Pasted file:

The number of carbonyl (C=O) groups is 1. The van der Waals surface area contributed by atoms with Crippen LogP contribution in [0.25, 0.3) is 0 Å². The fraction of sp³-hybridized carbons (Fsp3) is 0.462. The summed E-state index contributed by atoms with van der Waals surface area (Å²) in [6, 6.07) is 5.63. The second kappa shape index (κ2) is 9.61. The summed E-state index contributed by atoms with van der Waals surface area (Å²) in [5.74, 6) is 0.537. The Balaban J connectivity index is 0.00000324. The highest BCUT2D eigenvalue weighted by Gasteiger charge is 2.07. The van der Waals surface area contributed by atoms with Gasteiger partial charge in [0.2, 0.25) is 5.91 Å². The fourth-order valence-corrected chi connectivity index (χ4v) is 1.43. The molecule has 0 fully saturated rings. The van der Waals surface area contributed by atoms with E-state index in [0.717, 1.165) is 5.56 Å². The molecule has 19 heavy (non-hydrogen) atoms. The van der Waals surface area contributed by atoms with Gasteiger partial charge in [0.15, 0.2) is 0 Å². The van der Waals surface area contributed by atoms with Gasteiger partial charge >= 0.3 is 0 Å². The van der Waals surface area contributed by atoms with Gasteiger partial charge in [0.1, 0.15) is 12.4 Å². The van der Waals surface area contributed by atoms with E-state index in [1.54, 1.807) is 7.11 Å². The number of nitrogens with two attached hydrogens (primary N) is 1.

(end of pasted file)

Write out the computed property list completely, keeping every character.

The number of carbonyl (C=O) groups is 1. The van der Waals surface area contributed by atoms with Crippen LogP contribution in [0.25, 0.3) is 0 Å². The fraction of sp³-hybridized carbons (Fsp3) is 0.462. The summed E-state index contributed by atoms with van der Waals surface area (Å²) in [6, 6.07) is 5.63. The second kappa shape index (κ2) is 9.61. The summed E-state index contributed by atoms with van der Waals surface area (Å²) in [5.74, 6) is 0.537. The Balaban J connectivity index is 0.00000324. The highest BCUT2D eigenvalue weighted by Gasteiger charge is 2.07. The van der Waals surface area contributed by atoms with Gasteiger partial charge in [0.2, 0.25) is 5.91 Å². The fourth-order valence-corrected chi connectivity index (χ4v) is 1.43. The molecule has 0 fully saturated rings. The van der Waals surface area contributed by atoms with E-state index in [0.717, 1.165) is 5.56 Å². The molecule has 19 heavy (non-hydrogen) atoms. The van der Waals surface area contributed by atoms with Gasteiger partial charge in [0.15, 0.2) is 0 Å². The van der Waals surface area contributed by atoms with Gasteiger partial charge >= 0.3 is 0 Å². The van der Waals surface area contributed by atoms with Gasteiger partial charge in [0.1, 0.15) is 12.4 Å². The van der Waals surface area contributed by atoms with E-state index in [1.54, 1.807) is 7.11 Å². The number of nitrogens with two attached hydrogens (primary N) is 1.